Liverpool fans were unfairly blamed for the chaos which surrounded last season's Champions League final in Paris to "divert attention" from the failure of the organisers, a French Senate report has found.
The Senate has heard from Reds supporters, along with French police and government officials and UEFA's events director, Martin Kallen, since the match on 28 May, which kicked off more than half an hour late.
France's interior minister, Gerald Darmanin, initially laid the blame for the delays at the door of ticketless Liverpool supporters for the build-up of crowds at the perimeter of the Stade de France, with police also using tear gas on fans as they waited to gain entry.
The provisional report of its findings, published on Wednesday, stated: "It is unfair to have wanted to make supporters of the Liverpool team bear the responsibility for the disturbances that occurred, as the Minister of the Interior did to divert attention from the inability of the state to adequately manage the crowds present and to curb the action of several hundred violent and co-ordinated offenders."
The report found the chaos had been caused by a "chain of events and malfunctions" in the days and hours leading up to kick-off.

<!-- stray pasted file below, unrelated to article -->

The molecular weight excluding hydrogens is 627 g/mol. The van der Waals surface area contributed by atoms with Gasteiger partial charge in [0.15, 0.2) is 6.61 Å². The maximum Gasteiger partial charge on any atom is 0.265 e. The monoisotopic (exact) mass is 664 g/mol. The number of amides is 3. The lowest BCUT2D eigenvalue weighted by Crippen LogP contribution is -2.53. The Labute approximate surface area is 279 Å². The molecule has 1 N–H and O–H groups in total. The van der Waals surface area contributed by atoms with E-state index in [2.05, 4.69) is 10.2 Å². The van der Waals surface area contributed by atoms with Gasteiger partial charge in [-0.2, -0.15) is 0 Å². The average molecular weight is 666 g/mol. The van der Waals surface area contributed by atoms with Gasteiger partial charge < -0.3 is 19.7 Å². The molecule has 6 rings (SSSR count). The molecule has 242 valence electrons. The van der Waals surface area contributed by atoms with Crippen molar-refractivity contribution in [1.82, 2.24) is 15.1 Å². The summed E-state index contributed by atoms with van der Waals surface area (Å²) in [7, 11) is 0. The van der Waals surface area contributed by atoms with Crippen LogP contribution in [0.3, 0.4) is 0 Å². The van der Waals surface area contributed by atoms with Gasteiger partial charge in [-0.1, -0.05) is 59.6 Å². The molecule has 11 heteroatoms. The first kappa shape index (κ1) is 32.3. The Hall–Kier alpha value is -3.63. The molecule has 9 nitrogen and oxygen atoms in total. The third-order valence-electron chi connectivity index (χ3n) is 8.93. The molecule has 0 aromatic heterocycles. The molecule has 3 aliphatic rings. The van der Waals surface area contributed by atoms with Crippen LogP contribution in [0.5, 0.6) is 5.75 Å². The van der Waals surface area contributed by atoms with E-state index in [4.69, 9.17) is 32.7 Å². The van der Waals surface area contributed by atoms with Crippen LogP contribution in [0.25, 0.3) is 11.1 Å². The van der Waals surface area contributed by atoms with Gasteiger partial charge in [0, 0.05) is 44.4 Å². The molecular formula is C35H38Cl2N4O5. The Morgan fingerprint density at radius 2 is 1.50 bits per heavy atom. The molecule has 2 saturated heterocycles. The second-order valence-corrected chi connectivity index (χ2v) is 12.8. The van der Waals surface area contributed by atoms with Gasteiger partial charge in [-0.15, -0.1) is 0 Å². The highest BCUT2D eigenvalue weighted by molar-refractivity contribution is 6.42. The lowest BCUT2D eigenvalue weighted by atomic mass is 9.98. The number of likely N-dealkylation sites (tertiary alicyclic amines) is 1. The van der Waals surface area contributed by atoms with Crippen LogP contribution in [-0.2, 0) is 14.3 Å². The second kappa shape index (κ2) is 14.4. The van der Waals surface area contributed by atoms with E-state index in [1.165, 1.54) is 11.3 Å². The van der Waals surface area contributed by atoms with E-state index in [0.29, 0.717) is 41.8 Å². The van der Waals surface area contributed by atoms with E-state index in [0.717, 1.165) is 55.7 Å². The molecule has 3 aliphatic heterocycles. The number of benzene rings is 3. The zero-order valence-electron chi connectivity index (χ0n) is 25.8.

The report added: "The systems put in place had major shortcomings with regard to the intelligence (absence of hooligans but presence of delinquents in large numbers), the transport routes for supporters (removal of a drop-off route at the surroundings of the stadium) and insufficient communication.
"It is not only in the execution that problems arose. Upstream, the crisis scenarios were insufficiently worked on and did not demonstrate the necessary flexibility in the face of so many unanticipated events."
The Senate report said the French authorities must learn the lessons from the "serious collective failure" which had occurred and apply them to the hosting of next year's Rugby World Cup and the 2024 Olympic Games.
The report described UEFA's management of the ticketing system as "unsuitable" and criticised a lack of training for stewards, who it said were quickly overwhelmed.
UEFA had failed to put in place a system in advance to detect the extent of forgeries, the Senate found.
The report said the French football federation (FFF) had identified 2,471 counterfeit tickets, 1,644 of them in the southern sector of the stadium dedicated to Liverpool supporters.
It also said the decision to run a first check on ticket validity at pre-screening security points had led to checkpoints becoming blocked.
The Senate recommended the introduction of tamper-proof ticketing for such major events, and improved co-ordination between stewards and police.